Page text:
A plane carrying more than 250 Afghan refugees, many of them school-age girls, arrived in Calgary on Friday afternoon.
More than 200 of the arrivals are students from a girls’ school in Afghanistan, as well as other members of their community. There are also roughly 50 other refugees, including individuals associated with the Malala Fund, the education non-profit founded by Nobel laureate Malala Yousafzai. On Friday, Ms. Yousafzai tweeted her thanks to the Canadian government for helping to ensure their protection.
The refugees were able to leave Afghanistan via overland routes to neighbouring Pakistan in order to escape the country now under Taliban rule. Though they flew into Calgary, they will be headed to cities in Saskatchewan and Manitoba to begin a new stage of their lives.
“Their arrival in Canada means they will have the opportunity to make a new home where they can pursue their studies,” said Immigration Minister Marco Mendicino in an interview with The Globe and Mail. “They can achieve their full potential here in Canada.”
The group that arrived Friday joins the more than 2,600 Afghan refugees who have already come to Canada, and there are approximately another 1,200 Afghans in “transit points around the world” still waiting, according to Immigration, Refugees and Citizenship Canada. The Canadian government has pledged to resettle 40,000 Afghan refugees.
Taliban forces rapidly gained control of Afghanistan this summer, and have closed secondary schools for girls since assuming power. Canada’s target of 40,000 resettled refugees, up from the initial target of 20,000, is focused on vulnerable populations, including women and girls.
Though the ministry has not provided a timeline by when all 40,000 will make it to Canada, Mr. Mendicino said the government is acting with “as much urgency as we can.” He added that providing a specific timeline is difficult because the situation in Afghanistan is so volatile and unpredictable, but said the government is working to issue visas and partnering with regional and international partners to help get people out of the country via overland routes.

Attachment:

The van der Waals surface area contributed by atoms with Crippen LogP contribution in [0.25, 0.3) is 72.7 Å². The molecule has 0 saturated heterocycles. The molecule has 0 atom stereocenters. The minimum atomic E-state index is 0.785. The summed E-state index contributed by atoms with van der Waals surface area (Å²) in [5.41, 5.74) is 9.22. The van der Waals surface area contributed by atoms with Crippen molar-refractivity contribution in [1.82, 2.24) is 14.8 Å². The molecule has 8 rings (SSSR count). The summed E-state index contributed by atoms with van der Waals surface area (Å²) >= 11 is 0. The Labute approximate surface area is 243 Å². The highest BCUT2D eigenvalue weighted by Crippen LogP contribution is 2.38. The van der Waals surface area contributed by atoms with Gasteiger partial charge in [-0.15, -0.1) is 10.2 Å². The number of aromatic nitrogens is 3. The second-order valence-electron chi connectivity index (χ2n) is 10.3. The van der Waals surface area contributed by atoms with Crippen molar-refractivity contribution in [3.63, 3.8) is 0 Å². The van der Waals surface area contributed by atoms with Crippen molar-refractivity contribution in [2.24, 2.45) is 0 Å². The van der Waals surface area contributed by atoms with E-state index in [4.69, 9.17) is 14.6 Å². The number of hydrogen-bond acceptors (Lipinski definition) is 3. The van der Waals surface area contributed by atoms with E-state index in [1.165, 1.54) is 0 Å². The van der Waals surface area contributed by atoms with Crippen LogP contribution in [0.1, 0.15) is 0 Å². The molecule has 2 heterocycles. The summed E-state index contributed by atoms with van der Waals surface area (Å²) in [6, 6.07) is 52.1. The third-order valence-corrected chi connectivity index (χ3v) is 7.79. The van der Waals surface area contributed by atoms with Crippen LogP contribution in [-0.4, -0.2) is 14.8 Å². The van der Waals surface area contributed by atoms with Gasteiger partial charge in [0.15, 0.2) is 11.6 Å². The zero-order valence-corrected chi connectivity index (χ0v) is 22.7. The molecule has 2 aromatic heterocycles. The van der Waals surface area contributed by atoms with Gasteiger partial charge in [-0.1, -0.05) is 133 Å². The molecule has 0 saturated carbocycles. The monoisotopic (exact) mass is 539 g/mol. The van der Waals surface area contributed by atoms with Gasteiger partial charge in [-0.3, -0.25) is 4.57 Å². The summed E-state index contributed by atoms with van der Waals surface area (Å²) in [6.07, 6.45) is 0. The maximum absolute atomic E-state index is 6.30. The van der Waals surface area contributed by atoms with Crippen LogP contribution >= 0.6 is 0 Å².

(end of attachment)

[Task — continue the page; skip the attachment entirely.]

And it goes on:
“We fully acknowledge there are challenges, but we are doing everything in our power to advance the resettlement objectives that we have set out,” he said.
Fariborz Birjandian, CEO of the Calgary Catholic Immigration Society, was waiting at the Calgary airport on Friday afternoon for the plane carrying the 250 refugees to land. Mr. Birjandian said his organization has already helped nearly 200 Afghans who have arrived in the city in recent weeks. He was at the airport with about 25 members of his staff, all ready to assist the refugees when they arrived, including helping get them through security and tested for COVID-19.
Some of the refugees will then be boarding other flights to Manitoba and Saskatchewan, he said, but about 70 to 80 people will be staying in Calgary overnight.
“We provide them winter clothing, to make sure they don’t get shocked with Canadian weather,” Mr. Birjandian said, adding his organization is also ready to provide food and necessary medical assistance, as well as transportation to where some will stay for the night.
In addition to prioritizing women and girls, Canada’s Afghan resettlement program also focuses on other individuals from groups that are at a high risk of being targeted by the Taliban. This includes human rights advocates and journalists, as well as those who belong to the LGBTQ community, persecuted religious groups and families of interpreters already resettled in Canada. The program includes both government-assisted refugees and those arriving through private sponsorship.
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